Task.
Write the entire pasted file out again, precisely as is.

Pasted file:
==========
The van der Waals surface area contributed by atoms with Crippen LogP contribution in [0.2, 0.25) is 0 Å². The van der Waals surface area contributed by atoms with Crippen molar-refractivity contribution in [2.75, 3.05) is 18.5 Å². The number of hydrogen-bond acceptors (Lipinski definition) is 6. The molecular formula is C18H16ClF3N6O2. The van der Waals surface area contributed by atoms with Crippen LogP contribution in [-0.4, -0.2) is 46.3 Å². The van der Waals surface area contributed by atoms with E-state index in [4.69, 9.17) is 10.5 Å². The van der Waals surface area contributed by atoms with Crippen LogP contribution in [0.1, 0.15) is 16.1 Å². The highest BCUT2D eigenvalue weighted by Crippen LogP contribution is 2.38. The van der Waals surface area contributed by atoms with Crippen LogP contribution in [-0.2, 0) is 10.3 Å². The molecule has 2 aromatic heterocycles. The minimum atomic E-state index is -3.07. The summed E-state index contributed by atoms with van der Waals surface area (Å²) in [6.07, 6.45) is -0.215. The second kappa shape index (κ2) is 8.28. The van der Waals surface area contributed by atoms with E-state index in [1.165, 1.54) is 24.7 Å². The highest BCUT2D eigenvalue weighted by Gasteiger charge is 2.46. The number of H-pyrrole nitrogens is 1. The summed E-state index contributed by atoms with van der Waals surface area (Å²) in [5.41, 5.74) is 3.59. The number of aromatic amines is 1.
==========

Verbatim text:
The van der Waals surface area contributed by atoms with Crippen LogP contribution in [0.2, 0.25) is 0 Å². The van der Waals surface area contributed by atoms with Crippen molar-refractivity contribution in [2.75, 3.05) is 18.5 Å². The number of hydrogen-bond acceptors (Lipinski definition) is 6. The molecular formula is C18H16ClF3N6O2. The van der Waals surface area contributed by atoms with Crippen LogP contribution in [-0.4, -0.2) is 46.3 Å². The van der Waals surface area contributed by atoms with E-state index in [4.69, 9.17) is 10.5 Å². The van der Waals surface area contributed by atoms with Crippen LogP contribution in [0.1, 0.15) is 16.1 Å². The highest BCUT2D eigenvalue weighted by Crippen LogP contribution is 2.38. The van der Waals surface area contributed by atoms with Crippen LogP contribution in [-0.2, 0) is 10.3 Å². The molecule has 2 aromatic heterocycles. The minimum atomic E-state index is -3.07. The summed E-state index contributed by atoms with van der Waals surface area (Å²) in [6.07, 6.45) is -0.215. The second kappa shape index (κ2) is 8.28. The van der Waals surface area contributed by atoms with E-state index in [1.165, 1.54) is 24.7 Å². The highest BCUT2D eigenvalue weighted by Gasteiger charge is 2.46. The number of H-pyrrole nitrogens is 1. The summed E-state index contributed by atoms with van der Waals surface area (Å²) in [5.41, 5.74) is 3.59. The number of aromatic amines is 1.